I think that one white paper can turn into three blogs. If you think about how you outline your white paper, then you are emphasizing different points throughout. If you take each of those points and turn it into a blog post, it is one that you can get reuse from the white paper. What is nice about that is that as a call-to-action to keep people converting from the top of the funnel content like a blog post to get to your white paper, you include a call-to-action from that blog post that says "read the case study about how we did this" and from the case study, now that you read the case study, go read the full white paper. You want to think about this stuff as a collection of pieces on a related topic that is covering top to bottom of the funnel. The other thing you can do is if you take a collection of white papers, maybe you have two or three white papers on similar topics or products compiling those into an ebook so that a lot of the content is already there so you are creating an engaging cover and you are taking each of the white papers and making them into sections adding images and captions to really make your ebook engaging. Then from each of those white papers you can have a call-to-action to go read that ebook. So it is really thinking about how all of these pieces can work together to help you support you customers needs and questions.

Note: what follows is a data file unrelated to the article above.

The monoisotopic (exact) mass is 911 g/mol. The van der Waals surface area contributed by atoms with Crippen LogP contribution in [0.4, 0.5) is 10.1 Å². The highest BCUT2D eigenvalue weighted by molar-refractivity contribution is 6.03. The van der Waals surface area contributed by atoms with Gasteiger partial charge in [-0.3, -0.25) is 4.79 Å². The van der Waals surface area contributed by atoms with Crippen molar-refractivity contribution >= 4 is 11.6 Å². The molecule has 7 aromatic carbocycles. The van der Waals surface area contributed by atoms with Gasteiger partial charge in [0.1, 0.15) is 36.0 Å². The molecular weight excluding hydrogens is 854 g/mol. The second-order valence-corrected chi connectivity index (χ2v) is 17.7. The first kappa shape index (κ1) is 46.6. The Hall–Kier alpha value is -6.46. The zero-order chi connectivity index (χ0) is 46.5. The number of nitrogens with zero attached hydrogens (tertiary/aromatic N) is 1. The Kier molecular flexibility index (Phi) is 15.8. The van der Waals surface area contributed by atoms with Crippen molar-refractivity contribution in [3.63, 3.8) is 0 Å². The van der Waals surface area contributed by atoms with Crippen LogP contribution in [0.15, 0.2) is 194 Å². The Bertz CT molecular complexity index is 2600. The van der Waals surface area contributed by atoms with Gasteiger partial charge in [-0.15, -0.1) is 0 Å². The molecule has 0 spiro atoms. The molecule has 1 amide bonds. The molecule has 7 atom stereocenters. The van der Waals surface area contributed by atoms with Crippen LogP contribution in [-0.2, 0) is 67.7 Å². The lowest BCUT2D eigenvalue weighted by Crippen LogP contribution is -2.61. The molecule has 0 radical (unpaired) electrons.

Do you feel that content for engineers should be very technical sounding, or would a more friendly tone appeal to them? What is the right tone for engineers? 

With our messaging service that we have here at TREW we start working with a company in really figuring out who they are as a company. Every company has their own unique culture and kind of way  of speaking to their customers. So it is not a one size fits all approach. I think you really need to look at it on an individual basis that ties to your brand. Though, I do think that mostly for engineers, they do want to hear the facts. They do want to know that your authority on the subject matter that you are talking about. I think that on content like blogs you can be a little bit more light hearted, a little more casual. Of course things like white papers you are going to want to be more technical, but overall you should have a consistent brand tone across the board. It is about the tone, you have to figure out what your company’s voice is.